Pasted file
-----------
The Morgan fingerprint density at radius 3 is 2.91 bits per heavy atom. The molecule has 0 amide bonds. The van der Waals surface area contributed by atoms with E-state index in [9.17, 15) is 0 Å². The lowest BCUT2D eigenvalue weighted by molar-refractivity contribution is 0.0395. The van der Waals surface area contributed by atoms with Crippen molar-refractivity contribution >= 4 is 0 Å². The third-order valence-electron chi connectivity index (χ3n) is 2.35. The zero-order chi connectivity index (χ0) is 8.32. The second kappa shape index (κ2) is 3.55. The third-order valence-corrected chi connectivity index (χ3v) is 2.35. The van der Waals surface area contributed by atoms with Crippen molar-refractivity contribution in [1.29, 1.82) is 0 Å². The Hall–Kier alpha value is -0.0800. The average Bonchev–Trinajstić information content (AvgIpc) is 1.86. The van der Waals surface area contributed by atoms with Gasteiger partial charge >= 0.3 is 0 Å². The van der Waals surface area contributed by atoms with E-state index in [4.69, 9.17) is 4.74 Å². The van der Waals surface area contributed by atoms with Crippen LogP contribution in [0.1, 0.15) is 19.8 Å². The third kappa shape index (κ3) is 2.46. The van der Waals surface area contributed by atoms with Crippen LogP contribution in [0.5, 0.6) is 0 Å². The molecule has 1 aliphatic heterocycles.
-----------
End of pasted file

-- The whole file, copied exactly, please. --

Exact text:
The Morgan fingerprint density at radius 3 is 2.91 bits per heavy atom. The molecule has 0 amide bonds. The van der Waals surface area contributed by atoms with E-state index in [9.17, 15) is 0 Å². The lowest BCUT2D eigenvalue weighted by molar-refractivity contribution is 0.0395. The van der Waals surface area contributed by atoms with Crippen molar-refractivity contribution >= 4 is 0 Å². The third-order valence-electron chi connectivity index (χ3n) is 2.35. The zero-order chi connectivity index (χ0) is 8.32. The second kappa shape index (κ2) is 3.55. The third-order valence-corrected chi connectivity index (χ3v) is 2.35. The van der Waals surface area contributed by atoms with Crippen molar-refractivity contribution in [1.29, 1.82) is 0 Å². The Hall–Kier alpha value is -0.0800. The average Bonchev–Trinajstić information content (AvgIpc) is 1.86. The van der Waals surface area contributed by atoms with Gasteiger partial charge >= 0.3 is 0 Å². The van der Waals surface area contributed by atoms with E-state index in [4.69, 9.17) is 4.74 Å². The van der Waals surface area contributed by atoms with Crippen LogP contribution in [0.1, 0.15) is 19.8 Å². The third kappa shape index (κ3) is 2.46. The van der Waals surface area contributed by atoms with Crippen LogP contribution in [0.5, 0.6) is 0 Å². The molecule has 1 aliphatic heterocycles.